MRI to detect osteoarthritis in early stages?

Posted on 16 August 2011

Advanced MRI techniques could be used to detect early osteoarthritis - a common problem in those looking for ways to pay for care.

Research published in journal the American Academy of Orthopaedic Surgeons found that comprehensive MRI methods can be used to identify subtle changes in joint cartilage microstructure.

Earlier detection of the condition could allow for treatment to preserve joints, rather than the eventual reconstruction typically undergone by those with the condition.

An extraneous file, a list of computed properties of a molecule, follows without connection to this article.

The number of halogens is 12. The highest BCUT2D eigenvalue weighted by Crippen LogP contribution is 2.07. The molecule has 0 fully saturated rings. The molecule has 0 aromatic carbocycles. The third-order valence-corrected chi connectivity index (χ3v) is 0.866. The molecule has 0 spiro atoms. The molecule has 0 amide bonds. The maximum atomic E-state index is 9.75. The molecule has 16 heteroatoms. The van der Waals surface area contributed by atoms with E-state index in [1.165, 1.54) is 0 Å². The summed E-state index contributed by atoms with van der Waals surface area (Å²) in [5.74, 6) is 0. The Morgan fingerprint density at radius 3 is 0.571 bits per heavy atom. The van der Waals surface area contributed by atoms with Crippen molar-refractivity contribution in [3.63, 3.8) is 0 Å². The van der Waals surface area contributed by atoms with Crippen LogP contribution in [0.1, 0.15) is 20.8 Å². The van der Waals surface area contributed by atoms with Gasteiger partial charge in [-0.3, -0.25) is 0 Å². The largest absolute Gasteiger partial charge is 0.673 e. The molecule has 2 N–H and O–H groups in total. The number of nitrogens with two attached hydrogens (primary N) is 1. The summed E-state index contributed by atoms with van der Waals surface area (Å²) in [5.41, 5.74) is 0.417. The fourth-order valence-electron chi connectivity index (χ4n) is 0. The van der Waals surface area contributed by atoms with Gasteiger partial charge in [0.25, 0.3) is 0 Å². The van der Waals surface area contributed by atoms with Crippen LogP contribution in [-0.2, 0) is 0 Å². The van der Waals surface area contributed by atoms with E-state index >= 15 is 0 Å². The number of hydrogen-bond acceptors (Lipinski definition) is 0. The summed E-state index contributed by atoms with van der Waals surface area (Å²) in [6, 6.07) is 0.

Lead author Laith Jazrawi, of New York University, explained that imaging techniques are now powerful enough to pick out the subtle changes in the balance of water, chondrocytes, collagen fibres and protein molecules in joint cartilage.

"With an active and aging baby boomer population beginning to experience joint pain associated with age, we think there is great potential for bringing these imaging techniques from the lab to the benefit of patients," he explained.

This follows research at the University of Edinburgh which found seven new genes to be associated with Paget's disease, a form of arthritis, meaning genetic screening could be a possibility in the future.

Posted by Nigel Murphy



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